Still Water is a fictional thriller but it deals in some very real issues!
By now everyone has heard about carbon footprints, but it is our ‘water footprint’ that is creeping up behind us – and it’s the real killer!
The next twenty years are already forecast to bring us ‘water wars’ – and the move to dedicate ever more agricultural land to bio-fuels is set to make this much worse!
When you consider the vast oceans of the world that encompass two-thirds of our globe then it seems crazy to imagine that there could be any shortage. But useable water is another matter, less than a fortieth of the earth’s water is not salty, and two-thirds of that drinkable water is permanently locked away, frozen within glaciers and at the poles.
Far too much of the remaining third of this useful water lies or falls in the wrong places. It may come in too much of a rush as monsoons or floods, it may fall upon remote areas where it cannot be ‘harvested’ or it may be held deep within underground aquifers.
We humans can last without shelter as long as we choose, some have managed without food for as long as a month, but we can last only three to five days without water!
A fifth of the world’s population, 1.4 billion people, currently lack a safe water supply. A further two-fifths, another 2.8 billion, live without secure sanitation – that’s why five million die each year from water-related diseases including a shocking 2.2 million children under the age of five.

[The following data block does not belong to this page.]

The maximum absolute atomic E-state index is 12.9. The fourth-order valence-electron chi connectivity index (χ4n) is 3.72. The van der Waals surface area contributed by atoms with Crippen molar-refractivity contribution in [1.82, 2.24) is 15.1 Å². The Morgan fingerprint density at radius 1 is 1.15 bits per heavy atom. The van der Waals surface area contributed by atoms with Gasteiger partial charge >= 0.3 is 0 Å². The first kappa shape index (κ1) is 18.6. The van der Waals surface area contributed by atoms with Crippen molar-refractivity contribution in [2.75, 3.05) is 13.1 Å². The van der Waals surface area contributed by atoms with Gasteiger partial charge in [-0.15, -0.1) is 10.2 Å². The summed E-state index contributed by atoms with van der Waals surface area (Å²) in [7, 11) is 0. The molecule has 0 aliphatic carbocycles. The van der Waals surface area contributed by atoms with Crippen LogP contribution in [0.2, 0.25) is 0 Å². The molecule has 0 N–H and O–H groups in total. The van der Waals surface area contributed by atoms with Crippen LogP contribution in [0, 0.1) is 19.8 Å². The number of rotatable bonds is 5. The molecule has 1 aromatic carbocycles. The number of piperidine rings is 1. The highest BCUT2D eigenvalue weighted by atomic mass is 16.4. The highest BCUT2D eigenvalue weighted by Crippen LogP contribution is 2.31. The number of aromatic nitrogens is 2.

What is your water footprint? It’s a measure of water consumed in producing foodstuffs and other products. For example, when you buy a litre of water in its plastic bottle be aware that the bottle manufacture used almost seven litres – this figure ignores getting the water extracted and transporting it to the shop. A sheet of A4 paper uses water when growing the original tree and then again in its manufacture – every single sheet consumes a massive ten litres!
Efficiently producing each kilo of wheat uses 1,100 litres, every kilo of rice takes 2,300 litres and a kilo of beef uses 22,000 litres of water – and in many parts of the world production is far from efficient.
We’re all downstream!